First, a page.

Would I ever Lie to You?
You wouldn’t know which tales to believe either if you had a cousin like Ed. Sometimes he tells the most outlandish stories like about how I was born in a cabbage patch, or that my head was shrinking. On occasions his wild tales are right, like how my aunt can take out her teeth or that you can really hear the ocean inside of a shell. So, when he comes out and tells me that my pie might be poisoned I have to wonder a moment if he is telling the truth. That is until I figure out how to turn the tables back on him.
The text in this one reads out in a wonderful clever rhyme. The relationship between these two cousins is shown in such a humorous way. My husband walked by as I was reading this out loud and laughed. He would be amused since he was the sort of older brother who told his sisters that rain was cloud gnomes spitting on them. Good fun.  
 Other titles not reviewed:
The Escape of Marvin the Ape
A Job for Wittilda
It's a Spoon Not a Shovel
I Did It, I'm Sorry
I Want to Say I Love You
Dex: the Heart of a Hero
Snowmen at Christmas
Goldilocks and the Three Bears
In the Garden

Friday, March 30, 2012

Alloy of Law by Brandon Sanderson

The Alloy of Law by Brandon Sanderson

"Three hundred years after the events of the Mistborn trilogy, Scadrial is on the verge of modernity, with railroads to supplement the canals, electric lighting in the streets and the homes of the wealthy, and the first steel-framed skyscrapers racing for the clouds.

Kelsier, Vin, Elend, Sazed, Spook, and the rest are now part of history, or religion. Yet even as science and technology are reaching new heights, the old magics of Allomancy and Feruchemy continue to play a role in this reborn world. Out in the frontier lands known as the Roughs, they are crucial tools for the brave men and women attempting to establish order and justice.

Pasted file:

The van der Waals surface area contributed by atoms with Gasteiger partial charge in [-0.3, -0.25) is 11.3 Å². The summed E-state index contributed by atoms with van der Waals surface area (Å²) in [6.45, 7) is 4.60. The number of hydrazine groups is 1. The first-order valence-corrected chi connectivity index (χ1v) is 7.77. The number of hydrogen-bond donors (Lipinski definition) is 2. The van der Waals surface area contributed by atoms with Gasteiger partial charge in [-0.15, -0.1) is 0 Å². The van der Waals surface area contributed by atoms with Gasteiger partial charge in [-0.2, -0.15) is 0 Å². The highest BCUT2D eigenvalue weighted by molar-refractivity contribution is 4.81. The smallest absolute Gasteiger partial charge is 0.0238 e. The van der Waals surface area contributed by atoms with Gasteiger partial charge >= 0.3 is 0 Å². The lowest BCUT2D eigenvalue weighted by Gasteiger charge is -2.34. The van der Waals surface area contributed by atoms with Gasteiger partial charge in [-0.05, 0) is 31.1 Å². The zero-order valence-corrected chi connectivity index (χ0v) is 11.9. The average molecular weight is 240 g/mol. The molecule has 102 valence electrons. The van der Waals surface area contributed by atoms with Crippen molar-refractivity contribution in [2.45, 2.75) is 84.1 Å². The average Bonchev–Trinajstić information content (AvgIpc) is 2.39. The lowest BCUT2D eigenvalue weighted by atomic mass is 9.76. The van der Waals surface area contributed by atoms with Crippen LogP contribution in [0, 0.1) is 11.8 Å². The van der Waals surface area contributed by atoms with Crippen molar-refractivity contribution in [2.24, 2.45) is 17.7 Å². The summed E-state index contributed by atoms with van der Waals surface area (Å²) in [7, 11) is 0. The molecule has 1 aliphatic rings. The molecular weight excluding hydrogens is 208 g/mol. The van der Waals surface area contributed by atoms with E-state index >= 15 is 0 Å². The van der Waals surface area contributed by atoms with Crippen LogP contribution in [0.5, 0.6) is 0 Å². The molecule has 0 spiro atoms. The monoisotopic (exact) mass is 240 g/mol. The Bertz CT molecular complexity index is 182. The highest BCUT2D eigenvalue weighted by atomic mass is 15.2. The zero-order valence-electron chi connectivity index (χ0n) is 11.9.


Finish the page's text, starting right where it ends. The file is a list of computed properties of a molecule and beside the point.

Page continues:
One such is Waxillium Ladrian, a rare Twinborn who can Push on metals with his Allomancy and use Feruchemy to become lighter or heavier at will. After twenty years in the Roughs, Wax has been forced by family tragedy to return to the metropolis of Elendel. Now he must reluctantly put away his guns and assume the duties and dignity incumbent upon the head of a noble house. Or so he thinks, until he learns the hard way that the mansions and elegant tree-lined streets of the city can be even more dangerous than the dusty plains of the Roughs." (summary from author's website)

Wow, I read this one at the beginning of the year,  as we were given it for Christmas by our Sister-in-Law.  It has been a crazy couple of months, but I am finally getting around to reviewing this novel set in the Mistborn world. My biggest worry going into the Alloy of Law was that it would not meet up to my expectations of the Mistborn world.  The first three books in the trilogy were so incredibly good and so refreshingly epic that I did not know how Alloy of Law was going to stand up in comparison.